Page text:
I'm a city boy, so any advice would be great as well.  I've been camping some, but this will be new and exciting territory for me.  As always, thanks for stopping by!

Monday, April 05, 2010

Will it blend?

This one is for Nobody.

Wednesday, March 17, 2010


If you haven't ever seen this TV series I would recommend it. it's a bit cheesy (it's a mid-budget tv series) but it explores some interesting concepts and is more or less well acted.

No idea what brought this one to mind Leiandra. Deal with it. =)

Thursday, February 11, 2010


...waiting for the bus in Jr. High and playing Zany Golf at a friend's house. Good times.

Tuesday, February 02, 2010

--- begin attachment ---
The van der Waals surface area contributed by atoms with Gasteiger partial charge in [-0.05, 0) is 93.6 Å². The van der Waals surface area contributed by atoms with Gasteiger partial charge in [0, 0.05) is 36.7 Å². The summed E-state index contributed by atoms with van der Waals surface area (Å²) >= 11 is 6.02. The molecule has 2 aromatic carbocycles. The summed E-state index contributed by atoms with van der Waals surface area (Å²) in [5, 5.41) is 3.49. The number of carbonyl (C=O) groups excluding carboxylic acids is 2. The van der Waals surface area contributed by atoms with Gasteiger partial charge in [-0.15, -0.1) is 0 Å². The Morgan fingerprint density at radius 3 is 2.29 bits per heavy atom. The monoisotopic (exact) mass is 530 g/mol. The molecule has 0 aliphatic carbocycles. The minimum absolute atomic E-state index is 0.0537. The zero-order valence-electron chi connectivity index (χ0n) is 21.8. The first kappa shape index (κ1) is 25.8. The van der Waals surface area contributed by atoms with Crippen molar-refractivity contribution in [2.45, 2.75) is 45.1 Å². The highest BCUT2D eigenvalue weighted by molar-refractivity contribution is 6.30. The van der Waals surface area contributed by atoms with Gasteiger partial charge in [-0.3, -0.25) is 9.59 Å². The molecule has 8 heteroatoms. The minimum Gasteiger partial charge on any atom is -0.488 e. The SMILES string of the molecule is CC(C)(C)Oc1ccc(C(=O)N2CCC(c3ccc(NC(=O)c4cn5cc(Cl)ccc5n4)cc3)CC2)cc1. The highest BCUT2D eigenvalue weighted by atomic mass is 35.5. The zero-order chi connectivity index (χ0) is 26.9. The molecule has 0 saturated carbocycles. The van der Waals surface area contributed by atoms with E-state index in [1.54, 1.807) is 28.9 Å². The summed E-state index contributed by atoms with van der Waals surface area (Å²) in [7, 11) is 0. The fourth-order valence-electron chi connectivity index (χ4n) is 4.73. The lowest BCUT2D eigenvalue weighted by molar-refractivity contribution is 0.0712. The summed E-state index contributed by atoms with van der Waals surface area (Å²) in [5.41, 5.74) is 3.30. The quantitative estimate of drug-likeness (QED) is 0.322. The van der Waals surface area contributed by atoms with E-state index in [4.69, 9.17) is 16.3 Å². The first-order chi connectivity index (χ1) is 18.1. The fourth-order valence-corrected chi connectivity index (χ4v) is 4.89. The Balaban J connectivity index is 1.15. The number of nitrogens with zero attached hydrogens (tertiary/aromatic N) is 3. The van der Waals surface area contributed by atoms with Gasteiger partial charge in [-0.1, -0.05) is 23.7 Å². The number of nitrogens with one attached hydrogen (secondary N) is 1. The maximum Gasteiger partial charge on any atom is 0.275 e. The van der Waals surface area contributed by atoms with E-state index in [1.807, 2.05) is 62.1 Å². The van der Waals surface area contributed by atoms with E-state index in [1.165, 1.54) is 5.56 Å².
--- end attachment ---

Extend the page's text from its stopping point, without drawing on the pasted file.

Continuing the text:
Despite the really bad name, Apple's iPad will be big. Real big.

You know how people always talk about computers for their mom and dad? For their grandma? This could fill that niche quite nicely. It's much more of an appliance than a traditional computer. And that's a good thing for most of us.

Personally I'm a bit disappointed that it's not a "real" tablet based computer. But I think apple will get there eventually, they just plan on financing it this way.

Here's one of the best articles I've read about the topic.

Also on that note, I'm madly dumping my free time into a game that will play something like this. Not exactly, but this is the general idea.

I'll hopefully post something more interesting later. =)